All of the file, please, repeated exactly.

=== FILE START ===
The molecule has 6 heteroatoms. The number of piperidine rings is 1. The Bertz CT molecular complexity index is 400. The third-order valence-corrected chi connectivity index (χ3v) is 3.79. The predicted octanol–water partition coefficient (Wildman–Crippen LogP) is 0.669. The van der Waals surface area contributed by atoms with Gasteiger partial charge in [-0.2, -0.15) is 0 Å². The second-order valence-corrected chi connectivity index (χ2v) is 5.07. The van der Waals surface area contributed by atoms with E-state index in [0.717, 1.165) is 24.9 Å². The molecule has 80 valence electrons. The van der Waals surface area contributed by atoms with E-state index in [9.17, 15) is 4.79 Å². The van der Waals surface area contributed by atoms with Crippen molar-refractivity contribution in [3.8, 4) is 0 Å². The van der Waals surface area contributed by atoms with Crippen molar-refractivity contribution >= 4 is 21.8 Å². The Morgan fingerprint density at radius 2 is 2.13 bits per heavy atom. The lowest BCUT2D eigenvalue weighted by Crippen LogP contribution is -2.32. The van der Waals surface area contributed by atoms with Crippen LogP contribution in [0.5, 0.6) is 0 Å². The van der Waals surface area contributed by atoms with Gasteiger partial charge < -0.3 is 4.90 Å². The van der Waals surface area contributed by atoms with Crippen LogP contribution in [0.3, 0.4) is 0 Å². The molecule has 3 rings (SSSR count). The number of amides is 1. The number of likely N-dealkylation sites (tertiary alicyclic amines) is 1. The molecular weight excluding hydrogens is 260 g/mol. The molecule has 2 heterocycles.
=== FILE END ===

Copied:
The molecule has 6 heteroatoms. The number of piperidine rings is 1. The Bertz CT molecular complexity index is 400. The third-order valence-corrected chi connectivity index (χ3v) is 3.79. The predicted octanol–water partition coefficient (Wildman–Crippen LogP) is 0.669. The van der Waals surface area contributed by atoms with Gasteiger partial charge in [-0.2, -0.15) is 0 Å². The second-order valence-corrected chi connectivity index (χ2v) is 5.07. The van der Waals surface area contributed by atoms with E-state index in [0.717, 1.165) is 24.9 Å². The molecule has 80 valence electrons. The van der Waals surface area contributed by atoms with E-state index in [9.17, 15) is 4.79 Å². The van der Waals surface area contributed by atoms with Crippen molar-refractivity contribution in [3.8, 4) is 0 Å². The van der Waals surface area contributed by atoms with Crippen molar-refractivity contribution >= 4 is 21.8 Å². The Morgan fingerprint density at radius 2 is 2.13 bits per heavy atom. The lowest BCUT2D eigenvalue weighted by Crippen LogP contribution is -2.32. The van der Waals surface area contributed by atoms with Crippen LogP contribution in [0.5, 0.6) is 0 Å². The van der Waals surface area contributed by atoms with Gasteiger partial charge < -0.3 is 4.90 Å². The van der Waals surface area contributed by atoms with Crippen LogP contribution in [0.3, 0.4) is 0 Å². The molecule has 3 rings (SSSR count). The number of amides is 1. The number of likely N-dealkylation sites (tertiary alicyclic amines) is 1. The molecular weight excluding hydrogens is 260 g/mol. The molecule has 2 heterocycles.